Today, the waste problem is not only limited to solid waste. It is slowly making its way to pristine rivers and other sites. The water sources along the major trails in the Sagarmatha region are reported to be contaminated from improper affluent discharge, human waste, and garbage dumping.
SPCC also sells certificates of achievement to interested people who complete a trek in the Everest region. All proceeds from certificate sales go to the SPCC Solid Waste Management Fund to support its waste management activities in Khumbu.
Along with participating in these organisational measures, individual trekkers also have a responsibility. Travellers often carry extra products to make trekking more comfortable. However, almost every item comes with waste that needs to be disposed of. Single-use plastic waste needs to be avoided as much as possible. And, any waste generated during trips should be carried back.
Sherchan also recommended travelling with a guide who is well-versed in local rules and regulations, and who can help trekkers make eco-conscious decisions.
“While reaching out to tourists through brochures, we ask them to have a minimum footprint attitude,” Sherchan said. “For nature-based tourism, they need to be more conscious. And this is all voluntary. Travellers need to be conscious of what they consume and if they are bringing it back.” This can mean opting for local food instead of packaged goods or choosing not to have several cans of beer (without carrying the empty cans back).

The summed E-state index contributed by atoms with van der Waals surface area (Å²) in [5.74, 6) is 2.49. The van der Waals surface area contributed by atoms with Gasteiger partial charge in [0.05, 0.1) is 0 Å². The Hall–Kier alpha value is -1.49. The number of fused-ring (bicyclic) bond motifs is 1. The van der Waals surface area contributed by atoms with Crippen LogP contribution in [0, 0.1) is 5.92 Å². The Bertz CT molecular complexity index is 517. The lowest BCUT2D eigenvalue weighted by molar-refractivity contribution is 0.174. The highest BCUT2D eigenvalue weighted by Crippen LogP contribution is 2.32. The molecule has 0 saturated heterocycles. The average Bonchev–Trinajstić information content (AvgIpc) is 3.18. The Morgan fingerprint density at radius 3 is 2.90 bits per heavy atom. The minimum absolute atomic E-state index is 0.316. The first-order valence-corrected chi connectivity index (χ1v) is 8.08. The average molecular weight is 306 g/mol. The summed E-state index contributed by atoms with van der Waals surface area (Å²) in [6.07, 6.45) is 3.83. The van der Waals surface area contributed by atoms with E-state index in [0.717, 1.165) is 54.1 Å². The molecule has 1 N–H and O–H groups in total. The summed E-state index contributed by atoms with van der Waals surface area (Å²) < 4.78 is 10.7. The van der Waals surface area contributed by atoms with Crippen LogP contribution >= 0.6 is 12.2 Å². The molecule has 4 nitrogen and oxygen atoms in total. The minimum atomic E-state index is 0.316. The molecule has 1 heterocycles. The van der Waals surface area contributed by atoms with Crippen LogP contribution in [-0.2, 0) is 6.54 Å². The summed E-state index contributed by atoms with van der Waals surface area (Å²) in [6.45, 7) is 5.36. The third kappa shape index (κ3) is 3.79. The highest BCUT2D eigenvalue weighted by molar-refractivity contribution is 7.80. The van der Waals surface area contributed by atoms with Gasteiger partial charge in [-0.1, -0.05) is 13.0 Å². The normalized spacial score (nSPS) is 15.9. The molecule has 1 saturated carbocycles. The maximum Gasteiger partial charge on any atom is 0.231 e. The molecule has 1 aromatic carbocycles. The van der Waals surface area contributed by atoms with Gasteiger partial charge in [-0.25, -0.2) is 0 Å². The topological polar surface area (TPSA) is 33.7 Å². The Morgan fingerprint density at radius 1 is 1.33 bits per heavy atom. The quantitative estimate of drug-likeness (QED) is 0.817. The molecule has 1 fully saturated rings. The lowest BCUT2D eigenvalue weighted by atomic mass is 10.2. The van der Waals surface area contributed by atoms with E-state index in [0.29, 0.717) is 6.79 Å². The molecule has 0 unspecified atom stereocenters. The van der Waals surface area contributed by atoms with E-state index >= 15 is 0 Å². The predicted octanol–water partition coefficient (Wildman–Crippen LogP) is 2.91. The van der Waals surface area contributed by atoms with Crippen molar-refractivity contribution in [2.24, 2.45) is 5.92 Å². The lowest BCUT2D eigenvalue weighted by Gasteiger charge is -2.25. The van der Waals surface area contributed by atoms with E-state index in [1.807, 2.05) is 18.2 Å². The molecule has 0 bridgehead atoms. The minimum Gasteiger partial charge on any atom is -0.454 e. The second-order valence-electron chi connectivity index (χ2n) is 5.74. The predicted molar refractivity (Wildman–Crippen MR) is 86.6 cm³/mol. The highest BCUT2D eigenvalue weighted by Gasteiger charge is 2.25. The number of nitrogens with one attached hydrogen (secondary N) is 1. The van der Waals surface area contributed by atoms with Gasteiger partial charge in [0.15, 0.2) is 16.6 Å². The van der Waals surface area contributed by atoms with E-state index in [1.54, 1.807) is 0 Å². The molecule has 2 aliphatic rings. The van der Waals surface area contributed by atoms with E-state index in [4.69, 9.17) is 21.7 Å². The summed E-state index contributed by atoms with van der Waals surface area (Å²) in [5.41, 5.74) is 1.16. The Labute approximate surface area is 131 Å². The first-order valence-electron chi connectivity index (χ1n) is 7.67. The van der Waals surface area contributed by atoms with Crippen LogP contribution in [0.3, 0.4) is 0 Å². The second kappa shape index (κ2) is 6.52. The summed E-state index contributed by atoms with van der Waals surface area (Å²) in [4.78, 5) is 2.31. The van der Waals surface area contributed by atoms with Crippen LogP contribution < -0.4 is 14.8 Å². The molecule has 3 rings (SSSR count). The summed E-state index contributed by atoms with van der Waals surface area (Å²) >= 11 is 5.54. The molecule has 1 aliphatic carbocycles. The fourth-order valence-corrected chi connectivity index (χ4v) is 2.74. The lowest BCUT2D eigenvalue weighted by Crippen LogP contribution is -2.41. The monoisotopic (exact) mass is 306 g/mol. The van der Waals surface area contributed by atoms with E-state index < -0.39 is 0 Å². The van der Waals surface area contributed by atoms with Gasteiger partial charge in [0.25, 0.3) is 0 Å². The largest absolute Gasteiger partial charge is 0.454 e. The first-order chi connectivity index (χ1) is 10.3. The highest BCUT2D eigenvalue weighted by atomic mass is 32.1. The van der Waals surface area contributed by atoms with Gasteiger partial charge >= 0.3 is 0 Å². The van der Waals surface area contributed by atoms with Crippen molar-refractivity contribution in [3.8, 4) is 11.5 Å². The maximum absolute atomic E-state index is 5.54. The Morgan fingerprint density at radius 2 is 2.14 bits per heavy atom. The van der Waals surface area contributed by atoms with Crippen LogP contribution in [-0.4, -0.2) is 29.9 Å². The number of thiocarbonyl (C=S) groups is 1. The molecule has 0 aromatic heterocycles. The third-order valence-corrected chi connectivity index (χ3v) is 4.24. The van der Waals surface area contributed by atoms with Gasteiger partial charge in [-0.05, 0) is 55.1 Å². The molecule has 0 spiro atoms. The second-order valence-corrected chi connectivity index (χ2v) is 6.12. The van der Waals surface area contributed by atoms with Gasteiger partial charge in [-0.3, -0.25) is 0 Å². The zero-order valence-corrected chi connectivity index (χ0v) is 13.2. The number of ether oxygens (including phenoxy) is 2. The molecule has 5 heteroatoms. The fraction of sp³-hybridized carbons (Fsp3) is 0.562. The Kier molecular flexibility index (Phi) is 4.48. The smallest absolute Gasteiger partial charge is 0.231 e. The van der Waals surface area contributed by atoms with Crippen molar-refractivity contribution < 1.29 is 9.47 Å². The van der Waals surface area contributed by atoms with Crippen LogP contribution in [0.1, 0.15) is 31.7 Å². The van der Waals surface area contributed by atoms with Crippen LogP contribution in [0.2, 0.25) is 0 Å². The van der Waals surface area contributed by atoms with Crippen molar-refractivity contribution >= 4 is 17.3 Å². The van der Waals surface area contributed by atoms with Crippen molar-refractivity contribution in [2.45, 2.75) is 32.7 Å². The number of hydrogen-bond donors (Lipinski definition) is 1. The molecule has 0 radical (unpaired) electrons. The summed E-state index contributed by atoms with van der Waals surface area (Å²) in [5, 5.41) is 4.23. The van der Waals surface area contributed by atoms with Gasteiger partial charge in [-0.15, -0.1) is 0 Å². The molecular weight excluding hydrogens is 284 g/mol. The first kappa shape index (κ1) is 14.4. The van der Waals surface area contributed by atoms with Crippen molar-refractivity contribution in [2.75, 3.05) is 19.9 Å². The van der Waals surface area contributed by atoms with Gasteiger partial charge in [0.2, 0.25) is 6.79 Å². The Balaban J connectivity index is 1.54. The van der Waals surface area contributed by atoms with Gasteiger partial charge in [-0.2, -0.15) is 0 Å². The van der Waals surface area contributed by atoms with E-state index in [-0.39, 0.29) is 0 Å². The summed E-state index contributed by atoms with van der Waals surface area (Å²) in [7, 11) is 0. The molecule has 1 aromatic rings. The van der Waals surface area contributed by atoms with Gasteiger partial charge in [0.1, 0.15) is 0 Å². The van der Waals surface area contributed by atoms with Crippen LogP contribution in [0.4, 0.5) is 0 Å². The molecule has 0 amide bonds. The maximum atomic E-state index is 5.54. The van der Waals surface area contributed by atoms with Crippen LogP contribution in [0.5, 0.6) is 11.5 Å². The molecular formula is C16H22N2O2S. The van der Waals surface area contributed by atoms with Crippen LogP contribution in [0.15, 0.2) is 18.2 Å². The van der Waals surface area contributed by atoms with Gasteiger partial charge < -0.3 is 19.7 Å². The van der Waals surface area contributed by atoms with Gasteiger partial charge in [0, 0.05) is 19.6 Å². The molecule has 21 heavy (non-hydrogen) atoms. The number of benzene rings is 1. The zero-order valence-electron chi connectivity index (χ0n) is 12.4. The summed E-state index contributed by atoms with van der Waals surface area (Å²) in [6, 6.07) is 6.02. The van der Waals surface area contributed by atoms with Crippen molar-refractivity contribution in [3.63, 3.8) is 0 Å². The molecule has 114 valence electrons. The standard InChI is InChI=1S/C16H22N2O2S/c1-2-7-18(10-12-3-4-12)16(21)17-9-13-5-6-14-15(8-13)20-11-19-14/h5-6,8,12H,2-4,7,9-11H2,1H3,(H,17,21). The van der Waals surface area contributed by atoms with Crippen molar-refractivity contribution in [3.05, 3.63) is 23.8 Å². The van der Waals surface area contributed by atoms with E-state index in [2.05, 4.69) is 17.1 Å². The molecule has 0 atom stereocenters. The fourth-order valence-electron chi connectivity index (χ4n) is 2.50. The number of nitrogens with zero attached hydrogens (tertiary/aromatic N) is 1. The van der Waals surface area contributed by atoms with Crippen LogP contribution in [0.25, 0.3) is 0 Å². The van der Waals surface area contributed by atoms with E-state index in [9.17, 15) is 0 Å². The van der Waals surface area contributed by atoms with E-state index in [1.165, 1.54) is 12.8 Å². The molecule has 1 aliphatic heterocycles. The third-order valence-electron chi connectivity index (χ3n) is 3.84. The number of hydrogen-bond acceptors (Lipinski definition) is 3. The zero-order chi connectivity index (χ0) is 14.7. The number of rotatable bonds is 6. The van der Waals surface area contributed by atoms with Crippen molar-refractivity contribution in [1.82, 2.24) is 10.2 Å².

In a country like Nepal, which has limited capacity and resources, dealing with waste has always been a challenge. In the tourism sector, it is no exception. Thus, trekkers who help to sustain livelihoods by spending money with local businesses also need to be mindful about what they don’t pay for or simply leave behind.
To better manage existing resources, tourism can also be diverted to new alternatives. In Nepal, there are many other trekking trails being recognised and revived. Even within the Annapurna region, trekking trails to Kapuche Glacier Lake (the world’s lowest glacier lake), Kori Highlands, and Mardi Himal (a side trek to Annapurna base camp) are getting much-needed recognition among domestic tourists. Another newly discovered trekking trail is Mundhum Trail in eastern Nepal. Some of these trails offer not only natural landscapes but also provide an opportunity to learn more about the diverse culture and communities found along the path.
Visiting these new trails allows tourists to avoid crowded destinations while preventing overburdening a place’s carrying capacity, especially during peak seasons. But special care also needs to be given so that tourism is sustainably introduced in new areas. Trekkers should be mindful of what they carry with them not only in the popular destinations, but in these less-visited areas as well.
Above all else, trekkers must be open to experiences that local places have to offer without relying unnecessarily on what they carry. This is followed by another piece of golden advice: Pack in and pack out everything you carry on your trek.